One year ago, my mother was rushed to the hospital after collapsing in her apartment where she lived alone. I was told she’d had a stroke and was comatose, her situation critical. Touch and go, her 66-year-old body was also wracked by pneumonia and years of chain-smoking.
My mom and I are not close. In fact, when my brother called to alert me to her health crisis, she and I had not talked in nearly ten years.
I did not rush to intensive care to be by her side.
Instead, I deferred to other family members, ones with whom she was still speaking. They sat vigil and kept watch on her failing health. They updated me regularly.
I wasn’t brought directly into the situation until end-of-life decisions needed to be made, the responsibility of being one of two children, her next of kin.
My mother cared little for her own mental and physical health in better days. What would she want now that she couldn’t speak for herself? Would she want to be hooked up to machines? Would she want my brother and I to fight for her? And if fought, would she want us to submit at some point?
Each question was like a punch in the gut.
We weren’t close, but that did not mean I wasn’t deeply concerned for her comfort. I was certainly not dismissive of her wishes, whatever they might be.
As it turns out, there were no wishes. She had no plan or preferred course of action, so it fell to her kid to come up with one.
I definitely struggled with the ethics of making decisions for a woman I had not spoken to in nearly a decade, but the law and hospital administration didn’t care when we last chatted. They needed to hear it: DNR. Do Not Resuscitate.
If my mother stopped breathing then nothing would be done. No heroic measures. No scrambling doctors and nurses. No drama. That was the decision.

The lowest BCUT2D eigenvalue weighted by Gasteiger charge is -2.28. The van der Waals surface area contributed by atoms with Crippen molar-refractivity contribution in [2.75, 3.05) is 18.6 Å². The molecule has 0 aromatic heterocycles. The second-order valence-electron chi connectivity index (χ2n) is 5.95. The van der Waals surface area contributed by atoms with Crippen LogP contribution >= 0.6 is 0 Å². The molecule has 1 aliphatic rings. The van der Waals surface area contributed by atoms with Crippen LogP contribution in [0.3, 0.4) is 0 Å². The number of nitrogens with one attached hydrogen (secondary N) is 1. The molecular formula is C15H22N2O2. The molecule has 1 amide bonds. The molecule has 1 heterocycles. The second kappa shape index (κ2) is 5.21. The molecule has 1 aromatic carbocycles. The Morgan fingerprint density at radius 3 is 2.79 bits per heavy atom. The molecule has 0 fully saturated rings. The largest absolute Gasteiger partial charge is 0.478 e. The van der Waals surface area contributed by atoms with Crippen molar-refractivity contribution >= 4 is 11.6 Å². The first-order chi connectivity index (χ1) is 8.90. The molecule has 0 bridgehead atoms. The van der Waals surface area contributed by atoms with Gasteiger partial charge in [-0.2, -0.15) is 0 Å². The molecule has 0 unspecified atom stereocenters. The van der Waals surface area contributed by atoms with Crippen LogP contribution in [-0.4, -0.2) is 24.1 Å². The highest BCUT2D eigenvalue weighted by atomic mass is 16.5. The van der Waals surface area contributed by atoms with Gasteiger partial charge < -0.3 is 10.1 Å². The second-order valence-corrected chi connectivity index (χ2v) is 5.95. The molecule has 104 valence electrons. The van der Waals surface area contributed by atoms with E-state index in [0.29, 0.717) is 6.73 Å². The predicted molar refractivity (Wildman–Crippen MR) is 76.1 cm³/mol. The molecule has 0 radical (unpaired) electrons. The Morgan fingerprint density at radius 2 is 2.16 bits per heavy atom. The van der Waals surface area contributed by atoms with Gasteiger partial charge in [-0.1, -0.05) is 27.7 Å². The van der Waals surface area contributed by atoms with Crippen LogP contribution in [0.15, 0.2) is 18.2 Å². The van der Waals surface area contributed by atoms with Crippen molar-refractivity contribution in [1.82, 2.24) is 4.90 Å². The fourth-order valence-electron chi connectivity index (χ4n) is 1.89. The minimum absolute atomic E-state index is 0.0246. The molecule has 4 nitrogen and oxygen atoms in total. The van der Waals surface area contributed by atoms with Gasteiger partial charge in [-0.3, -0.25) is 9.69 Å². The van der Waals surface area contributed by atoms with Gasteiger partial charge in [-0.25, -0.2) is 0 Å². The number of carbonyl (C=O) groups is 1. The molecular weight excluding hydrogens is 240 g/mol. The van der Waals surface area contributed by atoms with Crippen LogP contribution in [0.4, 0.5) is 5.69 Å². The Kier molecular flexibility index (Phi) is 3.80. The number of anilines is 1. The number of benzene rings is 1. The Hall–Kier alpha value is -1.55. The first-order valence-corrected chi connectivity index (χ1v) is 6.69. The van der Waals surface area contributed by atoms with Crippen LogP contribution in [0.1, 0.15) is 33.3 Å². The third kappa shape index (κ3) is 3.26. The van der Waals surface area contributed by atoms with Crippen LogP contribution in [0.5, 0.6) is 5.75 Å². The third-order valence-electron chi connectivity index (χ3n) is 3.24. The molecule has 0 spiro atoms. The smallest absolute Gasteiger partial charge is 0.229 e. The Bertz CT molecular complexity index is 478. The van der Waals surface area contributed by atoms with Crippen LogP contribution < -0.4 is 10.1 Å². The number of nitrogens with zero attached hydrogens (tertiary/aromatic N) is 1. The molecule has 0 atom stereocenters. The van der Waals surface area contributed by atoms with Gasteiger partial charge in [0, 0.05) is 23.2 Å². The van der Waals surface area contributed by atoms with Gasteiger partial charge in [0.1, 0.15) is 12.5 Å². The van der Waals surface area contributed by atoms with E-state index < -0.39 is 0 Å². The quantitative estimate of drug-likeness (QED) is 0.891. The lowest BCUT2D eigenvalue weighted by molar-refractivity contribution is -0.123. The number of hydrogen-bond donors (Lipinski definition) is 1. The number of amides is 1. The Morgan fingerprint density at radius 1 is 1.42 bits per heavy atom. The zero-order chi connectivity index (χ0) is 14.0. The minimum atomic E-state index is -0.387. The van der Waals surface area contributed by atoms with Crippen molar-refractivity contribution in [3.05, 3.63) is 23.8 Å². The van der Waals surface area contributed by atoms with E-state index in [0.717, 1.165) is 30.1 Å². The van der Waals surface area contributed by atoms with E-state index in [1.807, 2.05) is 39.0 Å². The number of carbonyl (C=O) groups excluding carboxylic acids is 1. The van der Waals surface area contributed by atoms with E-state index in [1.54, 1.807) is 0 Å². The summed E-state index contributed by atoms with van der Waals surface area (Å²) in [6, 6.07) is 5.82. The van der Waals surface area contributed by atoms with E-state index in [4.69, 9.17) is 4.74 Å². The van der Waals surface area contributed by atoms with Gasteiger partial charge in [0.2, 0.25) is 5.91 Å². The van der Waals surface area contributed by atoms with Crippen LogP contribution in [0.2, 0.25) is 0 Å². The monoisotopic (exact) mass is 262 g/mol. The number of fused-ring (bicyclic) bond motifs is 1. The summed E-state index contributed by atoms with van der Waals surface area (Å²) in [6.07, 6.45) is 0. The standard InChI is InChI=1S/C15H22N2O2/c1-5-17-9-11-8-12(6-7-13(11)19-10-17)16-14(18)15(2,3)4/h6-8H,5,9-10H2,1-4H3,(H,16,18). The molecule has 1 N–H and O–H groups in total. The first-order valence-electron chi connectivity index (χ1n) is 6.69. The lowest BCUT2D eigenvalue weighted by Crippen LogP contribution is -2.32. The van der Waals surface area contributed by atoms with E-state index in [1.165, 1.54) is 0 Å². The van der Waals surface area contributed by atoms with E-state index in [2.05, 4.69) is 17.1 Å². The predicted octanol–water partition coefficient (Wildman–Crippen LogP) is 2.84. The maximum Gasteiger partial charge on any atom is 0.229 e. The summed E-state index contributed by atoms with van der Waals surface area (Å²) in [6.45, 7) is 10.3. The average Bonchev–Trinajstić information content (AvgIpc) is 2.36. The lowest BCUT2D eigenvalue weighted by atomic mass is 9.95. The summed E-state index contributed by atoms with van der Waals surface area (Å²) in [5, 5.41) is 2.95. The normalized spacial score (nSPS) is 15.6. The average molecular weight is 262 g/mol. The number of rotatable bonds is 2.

It was harder than I ever dreamed it would be to speak the words. When someone you love is in a life-or-death situation, the idea that it will end with the latter can knock the wind out of you.
Now imagine it will end that way because you said so.
The pressure to make that decision was soul-crushing.
With nothing in place, no documents, no will, and no plan, it was left to my brother and me to choose. Yes, the doctors were doing all they could to make her better, but there were no guarantees.
In the days that followed her health began to stabilize and improve. And in those days I learned more than I ever thought I’d know about health insurance (or as it turned out the lack of it), what is covered, how much things actually cost, the level of care in a teaching hospital, palliative medicine, power of attorney, and potential long-term care for an indigent patient.
My mother recovered from her health scare, though I’m told she suffers from a number of side effects like slurred speech and memory loss. I’m also told she has no recollection of being at death’s door.
No matter your personal situations with the ones you love… whether you’re on a ten-call-a-day basis or barely speaking… please don’t leave them with loose ends.
I’ve been there. And knowing my mother, I could very likely be there again.
You know you’ve thought about it and you probably have a pretty good idea of what you would want for yourself and who should be making those decisions for you, if, God forbid, you need them to be made.
Put it on paper. Tell someone. Have a plan.
Cleveland Clinic has valuable information on end-of-life planning, as does University Hospitals.